Mike Brey Outlines Notre Dame Basketball’s Summer Plans, Return Timeline
Mike Brey wants to take no risks or get caught making hasty actions, especially when he has a test run unfolding on his own campus.
Just because the NCAA approves steps for summer basketball activities does not mean he’s going to institute them for his own team on the same timeline if he feels there would be too large a downside and not enough upside.
So when the NCAA announced in June that college basketball players could return to campus for voluntary workouts on July 1 and mandatory workouts could begin July 20, Brey unsurprisingly held off on calling his team back to Notre Dame’s campus in that window. It’s not pressing, he thought. He also wanted to see how Notre Dame football’s return unfolds before he brings his players back.
“I’ve tried to take the philosophy of not bringing our guys back until Aug. 1,” Brey said last month on ACC Network’s Packer And Durham show. “We moved our semester up to Aug. 10. My feeling was to let this football thing get going, and we’re all praying and crossing our fingers that it can go. That will be the barometer for us.
“[Director of athletics] Jack Swarbrick and I were talking about three weeks ago. Football is not only the test case for the other sports — basketball, winter sports, fall sports — football is the test case for if we’re going to start semesters on time with our regular students.
“If this can’t be managed on our campus the right way, there’s no way 7,000 students are showing up Aug. 10 to start school. Never has there been more riding on our football program.”
The football team reported back to campus by June 15, where they moved into the on-campus Morris Inn. The team was tested for COVID-19 that same week and began voluntary workouts June 22. Its initial test results revealed one positive case among players and staff.
Mandatory workouts begin July 13, and training camp starts Aug. 7. For football to start on time, players needed at least six weeks of conditioning work before beginning padded practices. Coaches and administrators around the country stressed the contact and full-speed nature of football would not be safe without the proper weight room and workout tune-up.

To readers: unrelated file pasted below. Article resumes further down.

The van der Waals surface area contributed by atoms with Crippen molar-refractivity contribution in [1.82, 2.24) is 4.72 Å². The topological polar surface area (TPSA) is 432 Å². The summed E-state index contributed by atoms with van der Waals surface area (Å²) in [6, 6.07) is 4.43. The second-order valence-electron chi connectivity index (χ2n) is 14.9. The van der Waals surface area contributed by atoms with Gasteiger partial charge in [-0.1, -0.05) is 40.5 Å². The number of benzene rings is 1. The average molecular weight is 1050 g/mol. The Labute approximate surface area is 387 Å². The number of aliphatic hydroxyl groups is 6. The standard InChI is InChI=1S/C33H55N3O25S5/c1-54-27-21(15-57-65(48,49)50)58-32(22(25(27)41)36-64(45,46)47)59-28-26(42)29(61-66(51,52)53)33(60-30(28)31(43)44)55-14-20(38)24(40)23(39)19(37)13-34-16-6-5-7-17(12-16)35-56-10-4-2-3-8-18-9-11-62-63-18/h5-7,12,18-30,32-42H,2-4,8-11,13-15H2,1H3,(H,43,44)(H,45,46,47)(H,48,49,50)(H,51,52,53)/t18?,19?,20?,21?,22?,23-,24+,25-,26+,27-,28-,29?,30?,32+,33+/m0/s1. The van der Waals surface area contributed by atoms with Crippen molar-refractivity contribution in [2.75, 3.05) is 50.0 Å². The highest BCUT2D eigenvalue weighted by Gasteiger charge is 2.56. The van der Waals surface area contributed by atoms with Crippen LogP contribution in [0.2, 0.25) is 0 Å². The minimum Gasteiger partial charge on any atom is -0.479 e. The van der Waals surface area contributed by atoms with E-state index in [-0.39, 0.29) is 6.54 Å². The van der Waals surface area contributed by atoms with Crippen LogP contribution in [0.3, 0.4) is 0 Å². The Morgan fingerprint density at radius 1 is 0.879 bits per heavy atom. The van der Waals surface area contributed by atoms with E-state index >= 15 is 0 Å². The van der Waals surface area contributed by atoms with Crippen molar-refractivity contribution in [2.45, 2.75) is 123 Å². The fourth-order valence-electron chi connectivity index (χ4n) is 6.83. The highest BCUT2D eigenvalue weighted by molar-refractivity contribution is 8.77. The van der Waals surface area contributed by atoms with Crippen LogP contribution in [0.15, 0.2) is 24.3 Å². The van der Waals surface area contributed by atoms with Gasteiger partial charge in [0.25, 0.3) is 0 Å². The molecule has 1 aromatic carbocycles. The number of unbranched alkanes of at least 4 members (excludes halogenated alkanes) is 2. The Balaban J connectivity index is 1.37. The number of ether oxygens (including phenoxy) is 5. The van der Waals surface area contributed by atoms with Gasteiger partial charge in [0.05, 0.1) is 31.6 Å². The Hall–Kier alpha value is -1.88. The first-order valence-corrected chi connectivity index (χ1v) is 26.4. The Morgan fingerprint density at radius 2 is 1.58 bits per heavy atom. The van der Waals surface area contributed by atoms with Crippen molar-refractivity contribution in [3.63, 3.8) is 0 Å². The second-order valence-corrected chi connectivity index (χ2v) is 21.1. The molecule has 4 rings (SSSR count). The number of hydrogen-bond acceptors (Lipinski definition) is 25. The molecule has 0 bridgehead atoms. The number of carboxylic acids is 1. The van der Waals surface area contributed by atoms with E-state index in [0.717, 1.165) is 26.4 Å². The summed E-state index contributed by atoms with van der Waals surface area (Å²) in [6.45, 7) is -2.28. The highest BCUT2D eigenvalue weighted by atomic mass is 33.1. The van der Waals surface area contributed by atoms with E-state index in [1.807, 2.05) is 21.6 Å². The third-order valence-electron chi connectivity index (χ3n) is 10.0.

Basketball, though, requires less build up, and the season is still four-plus months away. Brey simply saw no need to get a few extra weeks on campus given the limitations his players would face there compared to their hometowns, where some gyms and training facilities have reopened.
“There are so many protocols and lockdown criteria on campus with our football guys,” Brey said. “Our guys at home are in a better routine right now. They’re able to get better access to the gym and strength training. And the one thing about basketball is we’re nimble. After four practices, our guys say, ‘We don’t want to practice anymore. When do we play North Carolina?’ Which is cool, and it may help us when we get to November.”
Still, Brey hasn’t seen his team since March 12, the day the ACC Tournament was canceled. They left each other in dejected moods, their late-season surge into a likely NIT spot ended by once-in-a-century circumstances. Weekly Zoom meetings are no replacement for in-person team building either. Brey can see the effect of the layoff on his team through a computer screen.
“Our kids are really scarred and knocked back,” Brey said. “If we can get to some routine with our guys in August, it would be so helpful mentally. Everyone is knocked back on their heels, us included.”
Brey went nearly three months before seeing his staff in person. In early June, though, they began meeting for outdoor lunches on a weekly basis. Wednesday afternoons have become a cathartic release and a chance to feel normal.
“We crave interaction,” Brey said. “We were there for three hours [the first time]. It’s really therapy for all of us.”
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